A Papal Correction
It’s a heavy burden to correct the pope, but sometimes a saint has to do what a saint has to do.
Likewise, sometimes a saint has to gird himself like a man and receive that correction. In his Letter to the Galatians, Paul narrates the scene in which he upbraids Peter. The story shows God working through the two saints, bringing about their maturation. Common men are prone to faults and failings, and overlook their own need for change. But, how is it that these Apostles, “living large,” find themselves in the crucible of fraternal correction?
The sanctity of both Peter and Paul led to an awkward moment in Antioch. Peter had received his vision from God to kill and eat various animals. His protestation to the Lord that nothing unclean had passed his lips was met with, “What God has made clean, you must not call profane” (Acts 10:15). Peter had received a revelation from God that pork is now on the menu and, more importantly, that the New Law brings justification by grace. Yet, Peter trying to be all things to all people wavers between kosher and souvlaki, Jew and Greek. His “pastoral approach” led him to part from the Word of God and to become duplicitous in action. Peter dined with the Gentiles eating as commanded by the Lord, but he hid his actions from the Jews. He was afraid of being caught red-handed…kinda.
Paul entered into Antioch taking issue with the vicar of Christ. Peter was leading the flock astray; “even Barnabas was carried away by their hypocrisy” (Gal 2:13). Even Barnabas, “the son of encouragement,” was led astray observing the juridical practice of the Old Law. St. Peter committed the venial sin of scandal, according to St. Augustine, and this was something Paul’s heart could not let stand. It was paramount that Peter lead by example, and the cost to the Church was too much if he did not. Therefore, Paul went head-to-head with the pope, in front of all, and pointed out his error. He said, “If you, though a Jew, live like a Gentile and not like a Jew, how can you compel the Gentiles to live like Jews?” (Gal 2:14)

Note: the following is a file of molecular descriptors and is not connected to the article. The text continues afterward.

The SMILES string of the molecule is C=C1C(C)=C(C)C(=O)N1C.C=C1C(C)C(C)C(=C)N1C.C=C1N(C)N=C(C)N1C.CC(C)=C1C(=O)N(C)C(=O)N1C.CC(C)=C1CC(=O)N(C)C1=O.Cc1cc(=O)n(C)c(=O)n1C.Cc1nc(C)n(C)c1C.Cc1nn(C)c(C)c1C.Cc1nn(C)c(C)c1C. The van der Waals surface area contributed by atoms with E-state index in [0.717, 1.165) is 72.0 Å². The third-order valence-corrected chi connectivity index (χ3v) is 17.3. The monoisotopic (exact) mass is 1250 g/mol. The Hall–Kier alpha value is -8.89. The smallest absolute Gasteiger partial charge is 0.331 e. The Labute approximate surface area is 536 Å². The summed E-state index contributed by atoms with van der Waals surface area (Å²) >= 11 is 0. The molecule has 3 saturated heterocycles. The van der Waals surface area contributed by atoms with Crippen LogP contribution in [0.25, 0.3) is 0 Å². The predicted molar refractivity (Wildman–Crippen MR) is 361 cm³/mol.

St. Paul heeded the Gospel warning, “Be on your guard! If another disciple sins, you must rebuke the offender, and if there is repentance, you must forgive” (Lk 17:2-3).
While public denouncement tends to enrage, disrupt, and shame those involved, St. Paul executed his correction masterfully—so much so that it appears in the sacred pages of Scripture. In addition to risking public display, Paul also risked the appearance of disloyalty. St. Paul, “least of the apostles,” turns things upside down as he points out the fault of St. Peter, first of the apostles. However, his actions were not a political power grab but rather an offering of peace which is found only in the Truth. St. Paul’s words follow the higher principle of charity, which trumps etiquette. St. Augustine commands, “Show mercy not only to yourselves, but also to him who, being in the higher position among you, is therefore in greater danger.”
Those in a higher position suffer the burden of rule, and they are held accountable for their subjects. Given such weighty circumstances, a superior stands in need of prayer and mercy. Not only the mercy of forbearance, but at times the mercy of correction. St. Paul acted with the power of Christ alive within him, and St. Peter responded to the rebuke as if Christ Himself had spoken. After all, St. Paul writes, “It is no longer I who live, but Christ who lives in me” (Gal 2:20).
St. Peter’s actions at this dinner are yet another instance of his weakness. Thanks be to God that his brother and fellow apostle set him back on the “right road in line with the truth of the gospel” (Gal 2: 14). Augustine remarks, “Peter gave an example to superiors, that if at any time they should happen to stray from the straight path, they should not disdain to be reproved by their subjects.”
These two giant saints show us not only how to persevere until the end but also how to help one another along the way. They exemplify the proverb, “Iron sharpens iron, and one man sharpens another.” (Pv 27:17) Even though St. Peter was the Supreme Pontiff, he was not above moral correction. St. Paul met St. Peter face to face.This detail may serve to remind us of another face-to-face encounter following Peter’s denial of the Lord. “The Lord turned and looked at Peter. Then Peter remembered the word of the Lord…” (Luke 22:61). This papal correction shows that all men should heed the psalmist: “If a good man strikes or reproves me it is kindness” (Ps 141:5).
Br. Irenaeus Dunlevy was born the youngest of four children in Columbus, Ohio. He grew up in the rural southeast suburb of Canal Winchester. After leaving the area for college, his family joined the Dominican parish of St. Patrick’s in Columbus. He received a Bachelor and Masters of Architecture from Virginia Polytechnic Institute and State University and practiced for a religious architecture firm in the DC area. Br. Irenaeus entered the Order of Preachers in 2013. On DominicanFriars.org